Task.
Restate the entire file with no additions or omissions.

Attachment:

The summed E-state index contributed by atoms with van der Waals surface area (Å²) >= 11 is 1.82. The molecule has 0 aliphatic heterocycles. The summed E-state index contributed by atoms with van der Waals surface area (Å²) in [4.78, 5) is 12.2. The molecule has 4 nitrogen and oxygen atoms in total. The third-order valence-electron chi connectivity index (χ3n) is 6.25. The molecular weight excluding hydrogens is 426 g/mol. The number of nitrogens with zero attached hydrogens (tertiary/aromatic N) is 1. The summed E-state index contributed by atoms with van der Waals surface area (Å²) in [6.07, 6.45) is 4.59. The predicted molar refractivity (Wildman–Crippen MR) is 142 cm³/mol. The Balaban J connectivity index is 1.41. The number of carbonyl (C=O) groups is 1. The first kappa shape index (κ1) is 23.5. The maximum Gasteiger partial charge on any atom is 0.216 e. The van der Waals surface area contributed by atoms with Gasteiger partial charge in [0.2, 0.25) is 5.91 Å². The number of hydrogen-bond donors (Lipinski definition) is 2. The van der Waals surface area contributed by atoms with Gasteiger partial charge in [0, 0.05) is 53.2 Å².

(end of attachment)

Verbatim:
The summed E-state index contributed by atoms with van der Waals surface area (Å²) >= 11 is 1.82. The molecule has 0 aliphatic heterocycles. The summed E-state index contributed by atoms with van der Waals surface area (Å²) in [4.78, 5) is 12.2. The molecule has 4 nitrogen and oxygen atoms in total. The third-order valence-electron chi connectivity index (χ3n) is 6.25. The molecular weight excluding hydrogens is 426 g/mol. The number of nitrogens with zero attached hydrogens (tertiary/aromatic N) is 1. The summed E-state index contributed by atoms with van der Waals surface area (Å²) in [6.07, 6.45) is 4.59. The predicted molar refractivity (Wildman–Crippen MR) is 142 cm³/mol. The Balaban J connectivity index is 1.41. The number of carbonyl (C=O) groups is 1. The first kappa shape index (κ1) is 23.5. The maximum Gasteiger partial charge on any atom is 0.216 e. The van der Waals surface area contributed by atoms with Gasteiger partial charge in [0.2, 0.25) is 5.91 Å². The number of hydrogen-bond donors (Lipinski definition) is 2. The van der Waals surface area contributed by atoms with Gasteiger partial charge in [0, 0.05) is 53.2 Å².